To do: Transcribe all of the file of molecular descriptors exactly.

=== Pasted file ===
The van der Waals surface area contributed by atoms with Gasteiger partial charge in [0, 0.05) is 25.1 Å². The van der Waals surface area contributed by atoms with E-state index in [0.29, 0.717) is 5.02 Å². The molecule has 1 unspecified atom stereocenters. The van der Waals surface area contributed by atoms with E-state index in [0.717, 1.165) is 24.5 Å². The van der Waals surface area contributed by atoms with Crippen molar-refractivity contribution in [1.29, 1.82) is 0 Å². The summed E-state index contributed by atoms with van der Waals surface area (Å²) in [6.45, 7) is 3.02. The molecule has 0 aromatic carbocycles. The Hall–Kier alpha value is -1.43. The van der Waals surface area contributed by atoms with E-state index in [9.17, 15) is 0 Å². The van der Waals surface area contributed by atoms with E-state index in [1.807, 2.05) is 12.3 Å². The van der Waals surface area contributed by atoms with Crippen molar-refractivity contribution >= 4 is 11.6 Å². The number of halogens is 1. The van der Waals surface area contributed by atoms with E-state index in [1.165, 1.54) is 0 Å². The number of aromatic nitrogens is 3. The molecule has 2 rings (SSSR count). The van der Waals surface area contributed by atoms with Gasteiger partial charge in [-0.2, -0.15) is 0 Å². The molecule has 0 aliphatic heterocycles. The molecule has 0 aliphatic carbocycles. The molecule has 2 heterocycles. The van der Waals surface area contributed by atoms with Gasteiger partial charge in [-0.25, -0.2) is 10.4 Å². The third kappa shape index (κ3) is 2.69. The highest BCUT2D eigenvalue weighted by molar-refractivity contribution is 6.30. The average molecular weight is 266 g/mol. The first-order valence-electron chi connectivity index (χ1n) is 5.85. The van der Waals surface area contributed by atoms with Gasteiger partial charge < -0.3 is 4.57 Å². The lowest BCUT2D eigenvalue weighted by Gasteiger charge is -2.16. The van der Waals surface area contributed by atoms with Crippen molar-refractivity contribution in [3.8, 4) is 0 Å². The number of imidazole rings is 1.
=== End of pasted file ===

The van der Waals surface area contributed by atoms with Gasteiger partial charge in [0, 0.05) is 25.1 Å². The van der Waals surface area contributed by atoms with E-state index in [0.29, 0.717) is 5.02 Å². The molecule has 1 unspecified atom stereocenters. The van der Waals surface area contributed by atoms with E-state index in [0.717, 1.165) is 24.5 Å². The van der Waals surface area contributed by atoms with Crippen molar-refractivity contribution in [1.29, 1.82) is 0 Å². The summed E-state index contributed by atoms with van der Waals surface area (Å²) in [6.45, 7) is 3.02. The molecule has 0 aromatic carbocycles. The Hall–Kier alpha value is -1.43. The van der Waals surface area contributed by atoms with E-state index in [9.17, 15) is 0 Å². The van der Waals surface area contributed by atoms with E-state index in [1.807, 2.05) is 12.3 Å². The van der Waals surface area contributed by atoms with Crippen molar-refractivity contribution >= 4 is 11.6 Å². The number of halogens is 1. The van der Waals surface area contributed by atoms with E-state index in [1.165, 1.54) is 0 Å². The number of aromatic nitrogens is 3. The molecule has 2 rings (SSSR count). The van der Waals surface area contributed by atoms with Gasteiger partial charge in [-0.2, -0.15) is 0 Å². The molecule has 0 aliphatic heterocycles. The molecule has 0 aliphatic carbocycles. The molecule has 2 heterocycles. The van der Waals surface area contributed by atoms with Gasteiger partial charge in [-0.25, -0.2) is 10.4 Å². The third kappa shape index (κ3) is 2.69. The highest BCUT2D eigenvalue weighted by molar-refractivity contribution is 6.30. The average molecular weight is 266 g/mol. The first-order valence-electron chi connectivity index (χ1n) is 5.85. The van der Waals surface area contributed by atoms with Gasteiger partial charge < -0.3 is 4.57 Å². The lowest BCUT2D eigenvalue weighted by Gasteiger charge is -2.16. The van der Waals surface area contributed by atoms with Crippen molar-refractivity contribution in [3.8, 4) is 0 Å². The number of imidazole rings is 1.